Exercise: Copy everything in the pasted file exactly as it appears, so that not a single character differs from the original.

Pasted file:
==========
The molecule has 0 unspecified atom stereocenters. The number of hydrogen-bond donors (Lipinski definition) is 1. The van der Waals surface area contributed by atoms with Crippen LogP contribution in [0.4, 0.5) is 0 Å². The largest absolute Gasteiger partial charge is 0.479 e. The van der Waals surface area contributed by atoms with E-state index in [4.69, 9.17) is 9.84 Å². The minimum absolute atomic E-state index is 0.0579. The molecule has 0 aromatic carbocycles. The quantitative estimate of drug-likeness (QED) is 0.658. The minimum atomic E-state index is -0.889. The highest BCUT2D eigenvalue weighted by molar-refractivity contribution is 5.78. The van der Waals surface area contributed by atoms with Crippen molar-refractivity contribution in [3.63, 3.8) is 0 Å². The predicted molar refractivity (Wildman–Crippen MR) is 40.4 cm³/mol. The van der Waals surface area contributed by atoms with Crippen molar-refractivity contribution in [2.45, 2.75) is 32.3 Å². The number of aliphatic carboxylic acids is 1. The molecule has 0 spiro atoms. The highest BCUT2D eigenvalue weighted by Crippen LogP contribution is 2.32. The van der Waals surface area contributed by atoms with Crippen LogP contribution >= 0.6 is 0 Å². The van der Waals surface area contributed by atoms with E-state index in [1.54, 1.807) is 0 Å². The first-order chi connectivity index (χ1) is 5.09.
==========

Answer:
The molecule has 0 unspecified atom stereocenters. The number of hydrogen-bond donors (Lipinski definition) is 1. The van der Waals surface area contributed by atoms with Crippen LogP contribution in [0.4, 0.5) is 0 Å². The largest absolute Gasteiger partial charge is 0.479 e. The van der Waals surface area contributed by atoms with E-state index in [4.69, 9.17) is 9.84 Å². The minimum absolute atomic E-state index is 0.0579. The molecule has 0 aromatic carbocycles. The quantitative estimate of drug-likeness (QED) is 0.658. The minimum atomic E-state index is -0.889. The highest BCUT2D eigenvalue weighted by molar-refractivity contribution is 5.78. The van der Waals surface area contributed by atoms with Crippen molar-refractivity contribution in [3.63, 3.8) is 0 Å². The predicted molar refractivity (Wildman–Crippen MR) is 40.4 cm³/mol. The van der Waals surface area contributed by atoms with Crippen molar-refractivity contribution in [2.45, 2.75) is 32.3 Å². The number of aliphatic carboxylic acids is 1. The molecule has 0 spiro atoms. The highest BCUT2D eigenvalue weighted by Crippen LogP contribution is 2.32. The van der Waals surface area contributed by atoms with Crippen LogP contribution >= 0.6 is 0 Å². The van der Waals surface area contributed by atoms with E-state index in [1.54, 1.807) is 0 Å². The first-order chi connectivity index (χ1) is 5.09.